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The Cure say long-awaited album ‘Songs Of A Lost World’ will arrive by autumn

Frontman Robert Smith confirmed the news at the Ivor Novellos on Thursday

By Charlotte Krol

Robert Smith of The Cure performing live in 2019
Robert Smith of The Cure. (Picture: Wikimedia Commons/Mr. Rossi)

The Cure have confirmed that their new album ‘Songs Of A Lost World‘ will arrive by the time they start their autumn tour this October.

Frontman Robert Smith said that the 12-track album – the follow-up to 2008’s ‘4:13 Dream’ – “is almost finished” and is “the best thing we’ve done”.

Speaking in the press room last night (May 19) after he and his The Cure bandmate/songwriting partner Simon Gallup received the Icon Award at the Ivor Novellos, Smith said: “We will be releasing a new album. I get fed up of saying this now!

“We will be playing from October and the new album will be out before then. We walked on [stage at the Ivors today] to a bit of new music, actually. Hopefully no one recorded it!”

Smith continued: “It’ll be worth the wait. I think it’s the best thing we’ve done, but then I would say that. I’m not doing an Oasis when I say that, ‘IT’S THE BEST FOOKIN’ ALBUM’. A lot of the songs are difficult to sing, and that’s why it’s taken me a while.”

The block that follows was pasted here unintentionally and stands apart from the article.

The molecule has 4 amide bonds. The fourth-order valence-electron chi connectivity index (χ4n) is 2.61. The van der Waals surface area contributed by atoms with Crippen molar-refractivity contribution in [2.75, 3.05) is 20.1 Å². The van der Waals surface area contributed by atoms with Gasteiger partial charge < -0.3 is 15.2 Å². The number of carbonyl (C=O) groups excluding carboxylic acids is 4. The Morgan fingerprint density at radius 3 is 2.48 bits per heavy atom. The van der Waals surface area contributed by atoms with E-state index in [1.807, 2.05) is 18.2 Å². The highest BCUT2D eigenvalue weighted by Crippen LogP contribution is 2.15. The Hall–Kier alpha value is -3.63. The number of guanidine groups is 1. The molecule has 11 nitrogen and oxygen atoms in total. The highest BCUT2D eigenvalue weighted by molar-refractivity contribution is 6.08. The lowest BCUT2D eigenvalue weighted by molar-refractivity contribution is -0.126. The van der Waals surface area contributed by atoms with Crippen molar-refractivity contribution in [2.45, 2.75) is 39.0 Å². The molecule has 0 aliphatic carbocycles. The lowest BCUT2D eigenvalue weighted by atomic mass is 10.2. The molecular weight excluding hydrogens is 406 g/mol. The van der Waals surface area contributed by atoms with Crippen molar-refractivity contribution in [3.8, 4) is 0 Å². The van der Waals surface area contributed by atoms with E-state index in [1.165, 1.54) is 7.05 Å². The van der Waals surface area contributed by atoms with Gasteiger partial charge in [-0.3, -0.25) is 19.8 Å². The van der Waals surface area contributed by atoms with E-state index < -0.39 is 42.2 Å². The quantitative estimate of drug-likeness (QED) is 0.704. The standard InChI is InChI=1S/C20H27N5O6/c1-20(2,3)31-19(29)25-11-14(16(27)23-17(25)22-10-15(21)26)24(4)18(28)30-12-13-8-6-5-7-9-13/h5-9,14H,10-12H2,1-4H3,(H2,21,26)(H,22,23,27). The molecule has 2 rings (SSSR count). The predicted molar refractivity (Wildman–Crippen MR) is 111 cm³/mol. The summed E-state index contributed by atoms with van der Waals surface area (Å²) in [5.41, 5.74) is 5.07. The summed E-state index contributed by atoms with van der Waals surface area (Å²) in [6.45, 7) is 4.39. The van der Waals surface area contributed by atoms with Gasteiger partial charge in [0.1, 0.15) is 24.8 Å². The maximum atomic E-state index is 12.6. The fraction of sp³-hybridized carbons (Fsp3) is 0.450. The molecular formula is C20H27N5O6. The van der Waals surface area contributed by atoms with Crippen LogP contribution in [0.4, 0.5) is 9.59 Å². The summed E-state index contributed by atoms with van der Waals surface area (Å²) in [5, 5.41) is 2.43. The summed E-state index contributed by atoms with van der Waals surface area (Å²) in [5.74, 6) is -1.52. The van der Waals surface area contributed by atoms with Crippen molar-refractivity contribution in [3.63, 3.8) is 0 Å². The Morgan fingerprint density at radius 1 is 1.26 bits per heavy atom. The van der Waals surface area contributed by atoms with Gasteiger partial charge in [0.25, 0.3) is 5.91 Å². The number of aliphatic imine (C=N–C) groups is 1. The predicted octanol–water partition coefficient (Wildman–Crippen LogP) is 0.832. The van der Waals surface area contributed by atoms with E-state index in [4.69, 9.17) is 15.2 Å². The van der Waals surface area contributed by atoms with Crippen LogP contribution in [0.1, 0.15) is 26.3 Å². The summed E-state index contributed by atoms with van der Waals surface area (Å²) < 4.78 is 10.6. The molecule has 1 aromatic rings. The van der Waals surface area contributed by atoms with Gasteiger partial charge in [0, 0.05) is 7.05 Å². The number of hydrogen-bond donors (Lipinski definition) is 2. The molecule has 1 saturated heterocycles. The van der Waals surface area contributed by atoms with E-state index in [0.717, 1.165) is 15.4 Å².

The Cure have been teasing their “merciless” new album ‘Songs Of A Lost World’ in interviews as well as a more “upbeat” record that Smith told NME is further behind in production.

“While there are a handful of really good songs, I’ve kind of fallen out of love with others so we’re going to have to record another four or five perhaps,” Smith said. “If it gets finished, it’s very upbeat. It’s the flip-side to the first one.” He didn’t provide a timeline of when fans can expect it.

“I can’t wait to sing it, actually. I feel quite distraught singing the same songs over and over again.”

In amongst the two Cure records, Smith previously revealed that he’s been chipping away at his long-mooted solo album, which he said won’t be out until 2023.

“I have to keep revisiting it,” he said in March. “It’s a thing I’ve wanted to do for so many years. I realise I’ve only got one shot at doing it, so I’ve now started to add real instruments and acoustic instruments, whereas this time two years ago it was literally just feedback – but I’ve kind of grown a bit disenchanted with it. I’d listened to it like three times and I think it’s rubbish.”

In other news, The Cure are one of many bands that have contributed handwritten lyrics to a book that will raise funds for Teenage Cancer Trust.

Check out The Cure’s upcoming UK/European tour dates here.